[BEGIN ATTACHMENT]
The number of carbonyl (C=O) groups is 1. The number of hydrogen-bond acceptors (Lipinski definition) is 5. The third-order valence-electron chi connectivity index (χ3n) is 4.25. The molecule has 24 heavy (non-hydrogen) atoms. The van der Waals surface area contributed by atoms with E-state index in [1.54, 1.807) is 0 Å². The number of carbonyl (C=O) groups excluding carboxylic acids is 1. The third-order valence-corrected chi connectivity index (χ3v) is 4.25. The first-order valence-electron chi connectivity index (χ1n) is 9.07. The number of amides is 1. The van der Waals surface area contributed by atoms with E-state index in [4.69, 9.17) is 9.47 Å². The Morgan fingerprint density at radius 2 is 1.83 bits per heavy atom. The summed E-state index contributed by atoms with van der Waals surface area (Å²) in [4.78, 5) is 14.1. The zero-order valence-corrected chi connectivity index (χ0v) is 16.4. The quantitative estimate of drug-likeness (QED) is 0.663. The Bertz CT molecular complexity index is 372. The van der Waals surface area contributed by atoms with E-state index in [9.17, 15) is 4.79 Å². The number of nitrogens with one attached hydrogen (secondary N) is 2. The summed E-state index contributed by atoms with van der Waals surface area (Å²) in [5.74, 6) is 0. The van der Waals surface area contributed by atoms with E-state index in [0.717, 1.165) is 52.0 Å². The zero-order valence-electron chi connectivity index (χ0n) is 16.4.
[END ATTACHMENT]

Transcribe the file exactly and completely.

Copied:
The number of carbonyl (C=O) groups is 1. The number of hydrogen-bond acceptors (Lipinski definition) is 5. The third-order valence-electron chi connectivity index (χ3n) is 4.25. The molecule has 24 heavy (non-hydrogen) atoms. The van der Waals surface area contributed by atoms with E-state index in [1.54, 1.807) is 0 Å². The number of carbonyl (C=O) groups excluding carboxylic acids is 1. The third-order valence-corrected chi connectivity index (χ3v) is 4.25. The first-order valence-electron chi connectivity index (χ1n) is 9.07. The number of amides is 1. The van der Waals surface area contributed by atoms with E-state index in [4.69, 9.17) is 9.47 Å². The Morgan fingerprint density at radius 2 is 1.83 bits per heavy atom. The summed E-state index contributed by atoms with van der Waals surface area (Å²) in [4.78, 5) is 14.1. The zero-order valence-corrected chi connectivity index (χ0v) is 16.4. The quantitative estimate of drug-likeness (QED) is 0.663. The Bertz CT molecular complexity index is 372. The van der Waals surface area contributed by atoms with E-state index in [9.17, 15) is 4.79 Å². The number of nitrogens with one attached hydrogen (secondary N) is 2. The summed E-state index contributed by atoms with van der Waals surface area (Å²) in [5.74, 6) is 0. The van der Waals surface area contributed by atoms with E-state index in [0.717, 1.165) is 52.0 Å². The zero-order valence-electron chi connectivity index (χ0n) is 16.4.